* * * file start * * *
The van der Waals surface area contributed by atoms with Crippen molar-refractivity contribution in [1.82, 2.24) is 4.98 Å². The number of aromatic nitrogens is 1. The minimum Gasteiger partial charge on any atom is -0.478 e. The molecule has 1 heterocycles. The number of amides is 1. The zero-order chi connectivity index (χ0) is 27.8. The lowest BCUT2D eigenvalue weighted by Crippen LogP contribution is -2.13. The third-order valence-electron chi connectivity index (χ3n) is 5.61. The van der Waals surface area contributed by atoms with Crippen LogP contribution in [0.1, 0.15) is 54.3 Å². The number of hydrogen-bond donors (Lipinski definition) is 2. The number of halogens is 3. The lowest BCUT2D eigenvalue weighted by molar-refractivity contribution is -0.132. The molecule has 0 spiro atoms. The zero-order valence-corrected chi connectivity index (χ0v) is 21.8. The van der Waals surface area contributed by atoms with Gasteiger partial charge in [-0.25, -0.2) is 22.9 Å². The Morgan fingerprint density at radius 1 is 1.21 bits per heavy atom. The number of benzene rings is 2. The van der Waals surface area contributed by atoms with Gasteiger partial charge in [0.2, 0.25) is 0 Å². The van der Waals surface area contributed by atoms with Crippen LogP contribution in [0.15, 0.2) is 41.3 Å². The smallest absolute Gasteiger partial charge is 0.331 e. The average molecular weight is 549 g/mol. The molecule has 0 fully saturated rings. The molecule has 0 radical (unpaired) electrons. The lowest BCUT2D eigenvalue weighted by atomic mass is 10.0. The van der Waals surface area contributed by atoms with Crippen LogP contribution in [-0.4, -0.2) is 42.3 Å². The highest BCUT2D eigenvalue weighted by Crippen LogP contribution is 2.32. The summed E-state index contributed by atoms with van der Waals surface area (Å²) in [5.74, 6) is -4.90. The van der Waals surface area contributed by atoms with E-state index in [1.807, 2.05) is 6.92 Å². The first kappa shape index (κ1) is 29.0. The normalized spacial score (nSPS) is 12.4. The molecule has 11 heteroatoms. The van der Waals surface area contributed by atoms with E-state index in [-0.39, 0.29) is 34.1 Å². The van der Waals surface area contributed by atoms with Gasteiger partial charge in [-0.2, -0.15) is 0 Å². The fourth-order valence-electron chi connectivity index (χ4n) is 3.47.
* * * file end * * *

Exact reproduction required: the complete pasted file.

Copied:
The van der Waals surface area contributed by atoms with Crippen molar-refractivity contribution in [1.82, 2.24) is 4.98 Å². The number of aromatic nitrogens is 1. The minimum Gasteiger partial charge on any atom is -0.478 e. The molecule has 1 heterocycles. The number of amides is 1. The zero-order chi connectivity index (χ0) is 27.8. The lowest BCUT2D eigenvalue weighted by Crippen LogP contribution is -2.13. The third-order valence-electron chi connectivity index (χ3n) is 5.61. The van der Waals surface area contributed by atoms with Crippen LogP contribution in [0.1, 0.15) is 54.3 Å². The number of hydrogen-bond donors (Lipinski definition) is 2. The number of halogens is 3. The lowest BCUT2D eigenvalue weighted by molar-refractivity contribution is -0.132. The molecule has 0 spiro atoms. The zero-order valence-corrected chi connectivity index (χ0v) is 21.8. The van der Waals surface area contributed by atoms with Gasteiger partial charge in [-0.25, -0.2) is 22.9 Å². The Morgan fingerprint density at radius 1 is 1.21 bits per heavy atom. The number of benzene rings is 2. The van der Waals surface area contributed by atoms with Gasteiger partial charge in [0.2, 0.25) is 0 Å². The van der Waals surface area contributed by atoms with Crippen LogP contribution in [0.15, 0.2) is 41.3 Å². The smallest absolute Gasteiger partial charge is 0.331 e. The average molecular weight is 549 g/mol. The molecule has 0 fully saturated rings. The molecule has 0 radical (unpaired) electrons. The lowest BCUT2D eigenvalue weighted by atomic mass is 10.0. The van der Waals surface area contributed by atoms with Crippen LogP contribution in [-0.4, -0.2) is 42.3 Å². The highest BCUT2D eigenvalue weighted by Crippen LogP contribution is 2.32. The summed E-state index contributed by atoms with van der Waals surface area (Å²) in [5.74, 6) is -4.90. The van der Waals surface area contributed by atoms with E-state index in [1.807, 2.05) is 6.92 Å². The first kappa shape index (κ1) is 29.0. The normalized spacial score (nSPS) is 12.4. The molecule has 11 heteroatoms. The van der Waals surface area contributed by atoms with E-state index in [-0.39, 0.29) is 34.1 Å². The van der Waals surface area contributed by atoms with Gasteiger partial charge in [-0.2, -0.15) is 0 Å². The fourth-order valence-electron chi connectivity index (χ4n) is 3.47.